* In northern Nigeria, sorrel is known as yakuwa or sure (pronounced suuray) in Hausa or karassu in Kanuri. It is also used in stews usually in addition to spinach. In some Hausa communities, it is steamed and made into salad using kuli-kuli (traditional roasted peanut cakes with oil extracted), salt, pepper, onion and tomatoes. The recipe varies according to different levels of household income. A drink called zobo (sorrel squash) is made from a decoction of the plant calyx.
* In Romania, wild or garden sorrel, known as măcriş or ştevie, is used to make sour soups, stewed with spinach, added fresh to lettuce and spinach in salads or over open sandwiches.
* In Russia and Ukraine it is called shchavel’ (щавель) and is used to make soup called green borscht. It is used as a soup ingredient in other countries, too (e.g., Lithuania, where it is known as rūgštynė).
* In Hungary the plant and its leaves are known as sóska (Hungarian pronunciation: [ˈʃɔːʃkɒ]). It is called kuzukulağı (‘lamb’s ear’) in Turkish. In Polish it is called szczaw (pronounced Polish pronunciation: [ʂʈʂaf]).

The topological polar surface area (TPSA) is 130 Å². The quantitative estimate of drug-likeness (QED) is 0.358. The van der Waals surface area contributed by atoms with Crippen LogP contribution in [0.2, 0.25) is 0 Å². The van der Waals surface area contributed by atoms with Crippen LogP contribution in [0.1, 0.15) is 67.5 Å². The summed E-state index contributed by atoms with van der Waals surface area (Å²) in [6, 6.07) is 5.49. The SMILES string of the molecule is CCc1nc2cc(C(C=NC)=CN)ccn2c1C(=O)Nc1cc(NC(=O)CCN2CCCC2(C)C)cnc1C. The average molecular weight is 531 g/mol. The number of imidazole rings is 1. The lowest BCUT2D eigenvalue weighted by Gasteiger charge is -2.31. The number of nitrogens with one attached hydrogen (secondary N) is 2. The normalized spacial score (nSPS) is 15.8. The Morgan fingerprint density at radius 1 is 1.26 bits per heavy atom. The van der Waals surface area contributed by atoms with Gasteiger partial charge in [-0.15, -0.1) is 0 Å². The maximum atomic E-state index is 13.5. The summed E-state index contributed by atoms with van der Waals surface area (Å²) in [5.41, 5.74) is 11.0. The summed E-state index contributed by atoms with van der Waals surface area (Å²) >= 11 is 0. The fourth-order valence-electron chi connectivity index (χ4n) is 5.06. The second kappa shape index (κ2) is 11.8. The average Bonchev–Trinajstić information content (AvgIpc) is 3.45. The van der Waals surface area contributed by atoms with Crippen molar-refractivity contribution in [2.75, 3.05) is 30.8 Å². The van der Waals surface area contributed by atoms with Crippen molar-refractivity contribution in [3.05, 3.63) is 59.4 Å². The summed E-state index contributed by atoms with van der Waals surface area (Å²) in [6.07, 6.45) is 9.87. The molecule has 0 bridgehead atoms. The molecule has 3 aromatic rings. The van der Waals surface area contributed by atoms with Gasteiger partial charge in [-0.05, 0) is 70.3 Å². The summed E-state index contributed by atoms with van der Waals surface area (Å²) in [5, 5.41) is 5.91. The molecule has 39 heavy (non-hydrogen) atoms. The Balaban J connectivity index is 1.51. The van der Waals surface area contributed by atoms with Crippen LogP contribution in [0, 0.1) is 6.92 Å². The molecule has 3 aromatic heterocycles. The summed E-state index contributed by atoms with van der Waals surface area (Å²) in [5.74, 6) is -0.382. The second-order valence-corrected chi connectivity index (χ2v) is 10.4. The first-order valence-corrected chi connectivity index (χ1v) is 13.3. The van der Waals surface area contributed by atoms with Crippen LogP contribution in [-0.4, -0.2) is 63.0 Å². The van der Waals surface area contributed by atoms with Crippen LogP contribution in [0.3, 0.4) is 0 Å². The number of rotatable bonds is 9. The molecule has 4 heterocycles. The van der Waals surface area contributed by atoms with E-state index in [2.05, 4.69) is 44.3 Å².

* In Croatia and Bulgaria is used for soups or with mashed potatoes, or as part of a traditional dish containing eel and other green herbs.
* In rural Greece it is used with spinach, leeks, and chard in spanakopita.
* In the Flemish speaking part of Belgium it is called “zurkel” and preserved pureed sorrel is mixed with mashed potatoes and eaten with sausages, meatballs or fried bacon, as a traditional winter dish.
* In Vietnam it is called Rau Chua and is used to added fresh to lettuce and in salads for Bánh Xēo.
* In Portugal, it is called azeda or azeda-brava (Portuguese pronunciation: [ɐˈzeðɐ], [ɐˈzeðɐ ˈβɾavɐ], “sour”, “fierce
sour”), and is usually eaten raw in saladas or used to make soups. That is identical to its use in Brazil, under the name of azedinha ([ɐzeˈdʒĩɲɐ], “small/lovely tart”).
* In India, the leaves are called chukkakura in Telugu and are used in making delicious recipes. Chukkakura pappu soup made with yellow lentils which is also called toor dal in India.
* In Albania it is called lëpjeta, the leaves are simmered and served cold marinated in olive oil, it is used in soups, and even as an ingredient for filling byrek pies (byrek me lakra).
This name can be confused with the hibiscus calyces or hibiscus tea.